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HomeArts & CultureReview: Retribution by Tanya Tagaq – an Inuit throat singer's warning of Earth's revenge

Review: Retribution by Tanya Tagaq – an Inuit throat singer's warning of Earth's revenge

Inuit throat singing admittedly isn’t the easiest sell to the wider music-buying populace, but when it’s presented in the startlingly visceral form favoured by Tanya Tagaq, that’s the loss of those who choose not to listen.

Not that the Nunavut-born 41-year-old has struggled to find sympathetic ears to date. She won the prestigious Canadian Polaris Music Prize in 2014, gaining the respect of multimillion-selling contemporaries including Björk and Faith No More frontman Mike Patton. The latter released one of Tagaq’s previous albums, Auk/Blood, on his Ipecac label in 2008, an early spike in a career arc which has seen her tradition-informed aural output steadily gain increasing political bite.

Tagaq’s latest firebrand missive, Retribution, is angrier still, billed as the sound of “a violent world in crisis”. As that title hints, it’s a confrontational statement, also referencing her belief that wrongs need to be righted in regards to indigenous rights in her home country of Canada.

“Feminism, climate change, the rights of the Earth and the people on it,” are the chief themes, she says. “Retribution is discussing the Earth striking back at us, more than anything else. It was meant as a broad spectrum of what we’re doing to the planet. That is wrapped up in indigenous rights, because we are the stewards of the land, and time and time again, industry has been allowed to destroy our habitat.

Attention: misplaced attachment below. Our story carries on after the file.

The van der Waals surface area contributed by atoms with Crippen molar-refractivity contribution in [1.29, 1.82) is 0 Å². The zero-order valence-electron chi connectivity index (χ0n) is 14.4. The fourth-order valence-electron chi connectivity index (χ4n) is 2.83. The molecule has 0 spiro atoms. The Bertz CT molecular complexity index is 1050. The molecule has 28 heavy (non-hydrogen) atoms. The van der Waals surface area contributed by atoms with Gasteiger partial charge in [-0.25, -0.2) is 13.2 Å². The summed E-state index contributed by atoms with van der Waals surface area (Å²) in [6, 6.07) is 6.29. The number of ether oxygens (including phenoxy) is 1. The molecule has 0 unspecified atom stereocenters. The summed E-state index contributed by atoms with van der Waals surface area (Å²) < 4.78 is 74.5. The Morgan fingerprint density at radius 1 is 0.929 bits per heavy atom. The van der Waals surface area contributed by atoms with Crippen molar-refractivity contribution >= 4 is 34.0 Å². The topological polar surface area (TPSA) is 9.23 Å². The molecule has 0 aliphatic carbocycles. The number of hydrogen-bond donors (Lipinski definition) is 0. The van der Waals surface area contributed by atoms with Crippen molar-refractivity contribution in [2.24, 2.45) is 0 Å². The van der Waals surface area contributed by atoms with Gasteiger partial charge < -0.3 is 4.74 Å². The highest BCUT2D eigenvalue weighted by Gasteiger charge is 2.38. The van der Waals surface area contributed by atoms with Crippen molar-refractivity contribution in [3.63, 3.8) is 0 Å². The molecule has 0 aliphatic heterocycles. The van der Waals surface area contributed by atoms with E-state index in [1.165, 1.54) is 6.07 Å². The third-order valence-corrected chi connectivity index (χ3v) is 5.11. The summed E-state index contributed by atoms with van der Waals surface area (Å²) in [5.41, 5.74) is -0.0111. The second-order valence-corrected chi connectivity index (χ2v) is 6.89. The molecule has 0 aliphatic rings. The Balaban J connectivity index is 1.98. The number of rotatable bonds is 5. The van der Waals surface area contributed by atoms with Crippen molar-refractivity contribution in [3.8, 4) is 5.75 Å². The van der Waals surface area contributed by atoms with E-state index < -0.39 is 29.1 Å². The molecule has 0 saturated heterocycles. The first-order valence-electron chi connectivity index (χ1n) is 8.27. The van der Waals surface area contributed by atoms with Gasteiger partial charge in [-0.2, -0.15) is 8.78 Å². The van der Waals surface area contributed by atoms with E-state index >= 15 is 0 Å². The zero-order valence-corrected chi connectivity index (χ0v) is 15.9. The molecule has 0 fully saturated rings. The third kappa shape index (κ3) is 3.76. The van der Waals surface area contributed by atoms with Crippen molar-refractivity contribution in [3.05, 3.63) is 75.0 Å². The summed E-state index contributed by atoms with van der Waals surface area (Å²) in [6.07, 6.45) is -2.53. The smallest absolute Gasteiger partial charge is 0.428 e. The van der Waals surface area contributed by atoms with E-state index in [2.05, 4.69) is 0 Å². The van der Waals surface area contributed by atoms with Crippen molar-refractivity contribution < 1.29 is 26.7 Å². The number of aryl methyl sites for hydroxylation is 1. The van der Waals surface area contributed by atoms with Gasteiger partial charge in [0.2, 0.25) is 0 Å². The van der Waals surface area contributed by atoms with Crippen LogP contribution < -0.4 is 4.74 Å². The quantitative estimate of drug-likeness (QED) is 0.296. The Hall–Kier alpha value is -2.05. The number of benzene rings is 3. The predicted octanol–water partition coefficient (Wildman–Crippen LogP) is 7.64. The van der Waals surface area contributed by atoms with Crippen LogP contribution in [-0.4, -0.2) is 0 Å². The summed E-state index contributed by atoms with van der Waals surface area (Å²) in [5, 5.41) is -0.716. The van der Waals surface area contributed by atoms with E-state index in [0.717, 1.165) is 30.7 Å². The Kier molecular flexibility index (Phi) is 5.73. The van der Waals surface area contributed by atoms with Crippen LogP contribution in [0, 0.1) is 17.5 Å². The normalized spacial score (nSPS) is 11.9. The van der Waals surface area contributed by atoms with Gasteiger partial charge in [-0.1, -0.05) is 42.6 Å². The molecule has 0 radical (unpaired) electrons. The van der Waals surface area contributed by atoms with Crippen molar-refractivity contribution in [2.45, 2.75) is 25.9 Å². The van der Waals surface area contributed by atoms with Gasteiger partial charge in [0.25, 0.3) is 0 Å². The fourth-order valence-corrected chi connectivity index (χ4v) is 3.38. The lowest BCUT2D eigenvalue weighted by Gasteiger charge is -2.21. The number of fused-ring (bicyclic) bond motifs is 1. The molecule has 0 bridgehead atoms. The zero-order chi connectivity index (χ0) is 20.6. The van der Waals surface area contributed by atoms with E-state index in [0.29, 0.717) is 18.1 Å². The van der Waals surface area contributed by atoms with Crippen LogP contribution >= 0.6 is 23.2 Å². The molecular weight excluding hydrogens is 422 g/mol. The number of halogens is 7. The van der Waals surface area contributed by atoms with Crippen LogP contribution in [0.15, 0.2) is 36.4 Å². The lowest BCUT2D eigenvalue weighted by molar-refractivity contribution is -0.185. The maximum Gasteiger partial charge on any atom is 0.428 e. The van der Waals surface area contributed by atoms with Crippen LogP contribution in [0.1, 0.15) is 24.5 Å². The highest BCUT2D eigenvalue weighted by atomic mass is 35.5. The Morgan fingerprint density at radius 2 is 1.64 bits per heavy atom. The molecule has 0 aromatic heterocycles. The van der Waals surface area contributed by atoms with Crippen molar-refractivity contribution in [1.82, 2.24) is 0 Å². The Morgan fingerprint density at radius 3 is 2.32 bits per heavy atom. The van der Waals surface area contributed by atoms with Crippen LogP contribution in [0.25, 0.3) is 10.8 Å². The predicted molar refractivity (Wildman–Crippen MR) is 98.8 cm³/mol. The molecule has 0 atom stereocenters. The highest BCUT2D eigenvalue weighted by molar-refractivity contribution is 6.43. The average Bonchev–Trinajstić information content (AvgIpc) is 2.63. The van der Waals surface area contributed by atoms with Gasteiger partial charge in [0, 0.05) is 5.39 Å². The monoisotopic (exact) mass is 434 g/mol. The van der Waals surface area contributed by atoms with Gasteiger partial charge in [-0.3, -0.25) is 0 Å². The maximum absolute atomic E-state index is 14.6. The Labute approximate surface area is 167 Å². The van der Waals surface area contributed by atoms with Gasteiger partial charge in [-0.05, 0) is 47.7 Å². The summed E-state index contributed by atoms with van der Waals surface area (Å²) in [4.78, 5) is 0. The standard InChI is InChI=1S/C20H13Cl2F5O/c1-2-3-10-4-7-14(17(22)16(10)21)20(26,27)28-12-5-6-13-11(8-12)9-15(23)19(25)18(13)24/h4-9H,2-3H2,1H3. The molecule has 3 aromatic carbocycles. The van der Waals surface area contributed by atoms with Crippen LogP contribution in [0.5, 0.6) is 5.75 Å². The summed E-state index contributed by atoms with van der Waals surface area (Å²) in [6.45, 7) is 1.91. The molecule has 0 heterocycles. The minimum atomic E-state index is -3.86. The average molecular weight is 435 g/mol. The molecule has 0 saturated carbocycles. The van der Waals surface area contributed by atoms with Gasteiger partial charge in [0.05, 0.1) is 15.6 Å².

Retribution is the forewarning of how the Earth will retaliate against us. As humans, if we don’t do something, we’ll get wiped out by the Earth; it’s not a threat, it’s a reality.”

She also sees many indigenous issues as global problems, not just confined to her own people.

“When you go throughout the world, you often see populations that have been colonised,” she says. “You’ll see people who have been oppressed systematically. These kind of issues apply across the board to colonised people. They’re Inuit problems, but they’re indigenous problems globally.

“In Canada, it’s really disturbing because some of the provinces compare with the fourth-highest quality of living in the world, whereas Nunavut is 46th, so we have the statistics of one of the top countries on the planet, in juxtaposition with those of a Third World country – all in one country. It’s a question of raising awareness.”

For anybody uninitiated with throat singing, there are aural parallels with beatboxing, certainly in so much as the extremes of the vocal gymnastics veer between otherworldly and flat-out inhuman.

The album’s title track, which starts with a whimper, builds into a rhythmic juggernaut, with Tagaq’s alternately angelic and demonic intonations leading into something of a free-jazz coda. Aorta, meanwhile, develops from strangled whimpers into a dubstep-esque tempo where Tagaq’s deepest, throatiest vocals intertwine as percussion with the artificial beats – seemingly reversed in mid-song to make the effect even more disorientating and strangely beguiling.

Helping to achieve these effects are a varied cast of guest artists, including Tuvan throat singer Radik Tyülyüsh, rapper Shad and traditional Inuk singer Ruben Komangapik – plus Tagaq’s own daughter on the unsettling yet deeply spiritual first track, Ajaaja.

“The number one reason Inuuja is on there is because she represents future generations, and the hope and innocence of the new,” Tagaq explains. “You have to reflect light into the corner to excavate darkness, so to address the darkness of what’s happening with climate change, it’s important that we honour the new coming generations.”

It all ends in memorable fashion with a cover of the provocative and controversial Nirvana song Rape Me. Here she rewires Kurt Cobain’s pained grunge wolf-in-balladeering-clothing in haunting, abstract fashion, nodding to widespread sexual abuse in her home state and also the aforementioned pillaging of the Earth. Forget spiky-haired three-chord merchants; this is punk in its purest spirit.

Adam Workman is a production journalist at The National.

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